Tool # 2 CHARACTERIZATION, BUILDING A CHARACTER

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the-wrestler

Mickey Rourke in “The Wrestler” film.

Ernest GoodmanFrom Art of Directing Actors book, by Ernest Goodman.

“The best actors are children and dogs because they’re not acting at all.” ~ Helen Mirren

CHARACTERIZATION is the actor and director’s process of creating a distinct character.

Writer, producer, studio executive, and professor Lew Hunter said this about character: “…audiences remember characters even more than stories…Make your characters memorable.”
Indeed, audiences remember characters more than any other element in a performance. Distinguished and extraordinary characters make your art piece (film or play) unique and attractive to the audience. In other words: the characters make your film.
Characters and their relationships to each other comprise a big world that can be created by meaningful collaboration between the director and actors. A director finds the essence, Zen, alchemy, or code of a film or theater play by building characters. The process of building characters also helps to reveal the relationships of the characters, not only to each other, but also to the story. A director ascertains how she can best translate the scripted story into a film or a theater performance in order to achieve the most satisfying experience for the audience. Your characters are the code—the DNA—of the script that brings the film or play into existence.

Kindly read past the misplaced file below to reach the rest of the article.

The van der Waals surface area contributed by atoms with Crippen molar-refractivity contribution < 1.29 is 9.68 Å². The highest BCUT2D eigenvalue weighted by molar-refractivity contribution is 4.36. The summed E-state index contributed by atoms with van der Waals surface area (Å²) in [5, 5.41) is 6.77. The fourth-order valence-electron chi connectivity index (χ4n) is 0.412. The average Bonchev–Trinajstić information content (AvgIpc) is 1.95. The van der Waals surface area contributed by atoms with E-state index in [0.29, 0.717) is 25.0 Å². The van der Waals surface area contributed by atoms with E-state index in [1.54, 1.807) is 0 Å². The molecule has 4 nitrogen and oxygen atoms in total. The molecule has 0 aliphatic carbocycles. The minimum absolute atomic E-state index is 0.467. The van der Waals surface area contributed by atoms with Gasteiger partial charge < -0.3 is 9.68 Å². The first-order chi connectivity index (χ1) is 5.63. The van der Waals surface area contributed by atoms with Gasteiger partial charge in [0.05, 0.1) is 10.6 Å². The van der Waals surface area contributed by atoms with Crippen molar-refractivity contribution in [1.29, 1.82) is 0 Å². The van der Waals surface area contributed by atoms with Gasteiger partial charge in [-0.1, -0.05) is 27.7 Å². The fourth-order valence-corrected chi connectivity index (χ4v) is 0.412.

Within this chapter, we’ll look at how to create unique and memorable characters. Characters are born on the page, created by the screenwriter, novelist or playwright, but they mature and come to life under the skillful guidance of the director in close collaboration with the actors who portray them.
According to Stanislavski, the actor’s art of living truthfully on the stage is a complex process that begins with character development. It begins by DEVELOPING the CHARACTER in the GIVEN CIRCUMSTANCES and EVENTS, and most importantly, with the physical actions generated by the given circumstances and events. Only after the character’s personality has been created can the actor in his role be logical, and consistently perceive, think and act as a real person; then he may be close to the natural feelings of any individual person. This is The Art of Living.
Creating, developing or building a CHARACTER is the first important step in preparing an actor for her role; the director and actor should start this process as soon as possible—even before rehearsals. CHARACTERIZATION is one of the best tools in the actor’s arsenal. It is where they should always start. Many books have been written about this method alone.
Any kind of art has its own special means of expression. Musicians transfer their creative energy through the sound of their instruments and singers express themselves through their voice. Actors express their creative energy through movements of their body and voice.